Residential, woonerf. Attributed to: La Citta Vita – license – original

Over the past few years, the southern section of Manhattan’s Broadway has steadily transformed from a major vehicle arterial into a “complete street” and pedestrian boulevard. Instead of a “car sewer”, Broadway is now an inviting thoroughfare for walkers and cyclists, and a destination for shoppers, diners, and tourists.

The changes have also improved mobility, even for drivers. It may seem odd that removing traffic lanes could make driving easier. But as the article says:

In pursuing a policy that discourages automobiles from using the street, traffic planners see themselves as issuing a corrective to history: They say the diagonal of Broadway should never have been allowed to cut a path across the orderly right angles of the Midtown street grid. The resulting three-way intersections can slow down cars and tie up the broader system.

Like New York’s Broadway, Madison Street cuts across the grid, creating difficult traffic patterns and an inhospitable environment for pedestrians. When Madison Street was first laid out, it played a vital role in regional connectivity. A cable car ran the length of the street, and ferries waited at the other end to take passengers across Lake Washington. Today, Madison Park is a quiet residential neighborhood, and cars and buses travel across Lake Washington along two wide freeways. In addition, the Pike/Pine corridor has experienced a renaissance, becoming one of the most vibrant (and expensive!) parts of the city. And yet, Madison continues to carry four lanes of fast-moving traffic, cutting through the south end of Capitol Hill in the process.

We have a unique opportunity to reshape the southern end of Capitol Hill. By changing the role and layout of Madison Street, we can create a better environment for pedestrians, cyclists, and transit users. And we can do this while simultaneously improving mobility for drivers (or at least not harming it).

14th and Madison. Attributed to: http://www.flickr.com/photos/tigerzombie - license - original

14th and Madison. Attributed to: Rob Ketchersidelicenseoriginal

The problem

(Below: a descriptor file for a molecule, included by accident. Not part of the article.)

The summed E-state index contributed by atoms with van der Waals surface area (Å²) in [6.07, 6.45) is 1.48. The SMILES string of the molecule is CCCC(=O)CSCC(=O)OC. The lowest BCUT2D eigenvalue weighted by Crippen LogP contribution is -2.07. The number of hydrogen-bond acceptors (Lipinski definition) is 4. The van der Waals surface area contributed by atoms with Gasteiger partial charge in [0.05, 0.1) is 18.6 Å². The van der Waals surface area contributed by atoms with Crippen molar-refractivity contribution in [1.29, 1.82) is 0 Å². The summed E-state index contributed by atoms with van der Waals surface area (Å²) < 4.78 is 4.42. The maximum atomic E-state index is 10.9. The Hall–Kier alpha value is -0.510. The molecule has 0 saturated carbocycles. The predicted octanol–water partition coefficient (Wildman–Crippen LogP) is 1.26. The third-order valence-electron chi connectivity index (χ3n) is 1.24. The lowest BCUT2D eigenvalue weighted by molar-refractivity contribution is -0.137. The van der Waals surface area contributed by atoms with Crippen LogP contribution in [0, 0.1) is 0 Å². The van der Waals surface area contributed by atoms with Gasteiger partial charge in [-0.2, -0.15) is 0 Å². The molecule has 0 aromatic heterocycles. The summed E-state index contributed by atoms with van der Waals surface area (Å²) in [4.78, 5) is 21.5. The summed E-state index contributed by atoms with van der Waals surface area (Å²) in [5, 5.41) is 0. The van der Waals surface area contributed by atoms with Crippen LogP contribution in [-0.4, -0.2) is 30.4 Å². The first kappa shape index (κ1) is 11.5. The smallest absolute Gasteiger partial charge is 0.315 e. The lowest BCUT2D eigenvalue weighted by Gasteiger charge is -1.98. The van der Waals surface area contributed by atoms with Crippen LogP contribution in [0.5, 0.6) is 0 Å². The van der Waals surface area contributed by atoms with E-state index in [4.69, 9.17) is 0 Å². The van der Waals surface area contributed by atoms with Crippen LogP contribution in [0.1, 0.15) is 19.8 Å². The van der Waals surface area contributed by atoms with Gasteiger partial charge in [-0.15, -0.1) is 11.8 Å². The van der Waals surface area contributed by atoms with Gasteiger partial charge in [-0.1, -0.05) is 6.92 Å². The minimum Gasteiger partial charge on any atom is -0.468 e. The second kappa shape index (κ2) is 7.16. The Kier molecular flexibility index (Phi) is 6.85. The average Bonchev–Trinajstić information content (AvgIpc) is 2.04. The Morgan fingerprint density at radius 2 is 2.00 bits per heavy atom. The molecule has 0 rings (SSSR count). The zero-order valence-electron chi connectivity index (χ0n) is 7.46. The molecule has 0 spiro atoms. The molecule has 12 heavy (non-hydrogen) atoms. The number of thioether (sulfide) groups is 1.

Madison Street breaks the grid. Between Broadway and 16th Ave, Madison has 10 intersections; Pine only has 6.

Intersection density is great for people. It’s not so great when vehicles enter the picture. Each of those 10 intersections is an opportunity for a bus to be slowed down by a left-turning vehicle or a traffic light. In addition, Madison Street’s intersections tend to be large and complicated, which makes them difficult to navigate on foot. A pedestrian walking from Pine to Union along 13th Ave needs to cross four intersections, and Madison will be the toughest.

Because Madison is designed primarily for cars, it’s not a street that people cross frequently. In planning terminology, Madison has poor permeability. It can be crossed (unlike Aurora or I-5), but its width and speed make crossings more difficult than they could be. For this reason, Madison serves as the de facto boundary between several neighborhoods: the higher-income Capitol Hill on one side, and the lower-income Central District on the other. (You can see where Madison Street is just by looking at a map of racial diversity.) Between 12th and 16th, Madison plays two roles: it carries traffic to downtown and the First Hill hospitals, but it is also home to many pedestrian-oriented businesses, as you would expect from a street that runs between Pike and Pine.

To summarize:

  • Madison Street is too wide, and carries too much vehicle traffic, for the pedestrian-oriented Pike/Pine corridor.
  • Madison Street’s complicated intersections are difficult for people to cross, and they delay cars and buses.

The proposal

16th through 24th: Road diet

The section of Madison Street between 16th and 24th is a perfect candidate for a “road diet”. Currently, Madison has two travel lanes in each direction, plus sporadic street parking. A reconfigured Madison street would have one travel lane in each direction, a center turn lane, and significantly wider sidewalks, with street parking punctuated by bus bulbs. (Bicycle lanes wouldn’t be appropriate for such a steep street.) Reducing the number of travel lanes would slow down traffic, which would reduce collisions and make the street easier to cross. Madison has a huge number of intersections, and a turn lane would keep general traffic moving. Bus bulbs would ensure that buses aren’t delayed by difficulty reentering traffic.